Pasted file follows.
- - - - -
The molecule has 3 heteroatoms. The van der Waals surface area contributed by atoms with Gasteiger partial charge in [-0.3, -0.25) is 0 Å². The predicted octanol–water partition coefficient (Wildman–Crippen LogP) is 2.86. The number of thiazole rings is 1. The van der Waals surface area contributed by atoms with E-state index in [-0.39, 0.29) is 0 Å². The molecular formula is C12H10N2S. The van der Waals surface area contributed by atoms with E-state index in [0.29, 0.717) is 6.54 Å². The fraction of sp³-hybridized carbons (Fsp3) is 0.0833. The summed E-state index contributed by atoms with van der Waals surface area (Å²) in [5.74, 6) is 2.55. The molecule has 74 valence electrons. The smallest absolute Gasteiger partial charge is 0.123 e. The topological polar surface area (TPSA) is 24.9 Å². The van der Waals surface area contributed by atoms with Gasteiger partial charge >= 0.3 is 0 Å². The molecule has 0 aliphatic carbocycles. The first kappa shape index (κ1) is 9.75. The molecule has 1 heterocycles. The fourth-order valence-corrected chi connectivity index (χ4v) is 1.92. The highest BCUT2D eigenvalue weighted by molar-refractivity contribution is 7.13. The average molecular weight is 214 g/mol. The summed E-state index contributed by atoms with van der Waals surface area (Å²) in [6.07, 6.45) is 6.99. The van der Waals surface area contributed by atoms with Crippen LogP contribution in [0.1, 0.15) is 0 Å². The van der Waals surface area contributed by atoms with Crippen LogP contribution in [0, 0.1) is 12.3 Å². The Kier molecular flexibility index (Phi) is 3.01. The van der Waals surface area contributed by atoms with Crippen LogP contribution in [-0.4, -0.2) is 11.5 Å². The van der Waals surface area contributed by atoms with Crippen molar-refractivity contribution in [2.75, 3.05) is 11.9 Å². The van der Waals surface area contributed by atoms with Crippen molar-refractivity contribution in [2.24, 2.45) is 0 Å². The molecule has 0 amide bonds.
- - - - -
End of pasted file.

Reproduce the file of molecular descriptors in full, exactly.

The molecule has 3 heteroatoms. The van der Waals surface area contributed by atoms with Gasteiger partial charge in [-0.3, -0.25) is 0 Å². The predicted octanol–water partition coefficient (Wildman–Crippen LogP) is 2.86. The number of thiazole rings is 1. The van der Waals surface area contributed by atoms with E-state index in [-0.39, 0.29) is 0 Å². The molecular formula is C12H10N2S. The van der Waals surface area contributed by atoms with E-state index in [0.29, 0.717) is 6.54 Å². The fraction of sp³-hybridized carbons (Fsp3) is 0.0833. The summed E-state index contributed by atoms with van der Waals surface area (Å²) in [5.74, 6) is 2.55. The molecule has 74 valence electrons. The smallest absolute Gasteiger partial charge is 0.123 e. The topological polar surface area (TPSA) is 24.9 Å². The van der Waals surface area contributed by atoms with Gasteiger partial charge >= 0.3 is 0 Å². The molecule has 0 aliphatic carbocycles. The first kappa shape index (κ1) is 9.75. The molecule has 1 heterocycles. The fourth-order valence-corrected chi connectivity index (χ4v) is 1.92. The highest BCUT2D eigenvalue weighted by molar-refractivity contribution is 7.13. The average molecular weight is 214 g/mol. The summed E-state index contributed by atoms with van der Waals surface area (Å²) in [6.07, 6.45) is 6.99. The van der Waals surface area contributed by atoms with Crippen LogP contribution in [0.1, 0.15) is 0 Å². The van der Waals surface area contributed by atoms with Crippen LogP contribution in [0, 0.1) is 12.3 Å². The Kier molecular flexibility index (Phi) is 3.01. The van der Waals surface area contributed by atoms with Crippen LogP contribution in [-0.4, -0.2) is 11.5 Å². The van der Waals surface area contributed by atoms with Crippen molar-refractivity contribution in [2.75, 3.05) is 11.9 Å². The van der Waals surface area contributed by atoms with Crippen molar-refractivity contribution in [2.24, 2.45) is 0 Å². The molecule has 0 amide bonds.